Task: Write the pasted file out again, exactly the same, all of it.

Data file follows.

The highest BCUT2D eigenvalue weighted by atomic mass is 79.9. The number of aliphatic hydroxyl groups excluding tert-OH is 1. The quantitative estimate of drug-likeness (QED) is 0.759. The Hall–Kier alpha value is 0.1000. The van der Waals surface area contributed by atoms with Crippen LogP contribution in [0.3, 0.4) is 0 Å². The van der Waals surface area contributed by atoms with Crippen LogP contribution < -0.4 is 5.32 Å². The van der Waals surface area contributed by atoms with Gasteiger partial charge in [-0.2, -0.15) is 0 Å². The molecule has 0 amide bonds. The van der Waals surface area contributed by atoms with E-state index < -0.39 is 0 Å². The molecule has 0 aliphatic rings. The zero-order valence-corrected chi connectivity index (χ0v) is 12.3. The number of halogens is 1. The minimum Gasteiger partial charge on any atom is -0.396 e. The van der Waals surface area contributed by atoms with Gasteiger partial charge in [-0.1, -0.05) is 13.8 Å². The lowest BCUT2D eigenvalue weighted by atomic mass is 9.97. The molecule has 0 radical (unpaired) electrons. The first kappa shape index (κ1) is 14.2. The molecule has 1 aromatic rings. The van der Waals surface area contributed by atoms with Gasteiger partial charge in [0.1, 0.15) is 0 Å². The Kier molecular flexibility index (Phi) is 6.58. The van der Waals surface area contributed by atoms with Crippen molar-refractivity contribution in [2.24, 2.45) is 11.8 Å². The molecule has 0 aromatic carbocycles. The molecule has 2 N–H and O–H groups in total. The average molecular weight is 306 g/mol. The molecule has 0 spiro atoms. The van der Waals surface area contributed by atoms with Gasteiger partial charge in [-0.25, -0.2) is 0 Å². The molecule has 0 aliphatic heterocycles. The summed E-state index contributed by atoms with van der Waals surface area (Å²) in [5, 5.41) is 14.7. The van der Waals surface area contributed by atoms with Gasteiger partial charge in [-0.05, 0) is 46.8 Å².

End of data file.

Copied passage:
The highest BCUT2D eigenvalue weighted by atomic mass is 79.9. The number of aliphatic hydroxyl groups excluding tert-OH is 1. The quantitative estimate of drug-likeness (QED) is 0.759. The Hall–Kier alpha value is 0.1000. The van der Waals surface area contributed by atoms with Crippen LogP contribution in [0.3, 0.4) is 0 Å². The van der Waals surface area contributed by atoms with Crippen LogP contribution < -0.4 is 5.32 Å². The van der Waals surface area contributed by atoms with Gasteiger partial charge in [-0.2, -0.15) is 0 Å². The molecule has 0 amide bonds. The van der Waals surface area contributed by atoms with E-state index < -0.39 is 0 Å². The molecule has 0 aliphatic rings. The zero-order valence-corrected chi connectivity index (χ0v) is 12.3. The number of halogens is 1. The minimum Gasteiger partial charge on any atom is -0.396 e. The van der Waals surface area contributed by atoms with Gasteiger partial charge in [-0.1, -0.05) is 13.8 Å². The lowest BCUT2D eigenvalue weighted by atomic mass is 9.97. The molecule has 0 radical (unpaired) electrons. The first kappa shape index (κ1) is 14.2. The molecule has 1 aromatic rings. The van der Waals surface area contributed by atoms with Gasteiger partial charge in [0.1, 0.15) is 0 Å². The Kier molecular flexibility index (Phi) is 6.58. The van der Waals surface area contributed by atoms with Crippen molar-refractivity contribution in [2.24, 2.45) is 11.8 Å². The molecule has 0 aromatic carbocycles. The molecule has 2 N–H and O–H groups in total. The average molecular weight is 306 g/mol. The molecule has 0 spiro atoms. The van der Waals surface area contributed by atoms with Gasteiger partial charge in [-0.25, -0.2) is 0 Å². The molecule has 0 aliphatic heterocycles. The summed E-state index contributed by atoms with van der Waals surface area (Å²) in [5, 5.41) is 14.7. The van der Waals surface area contributed by atoms with Gasteiger partial charge in [-0.05, 0) is 46.8 Å².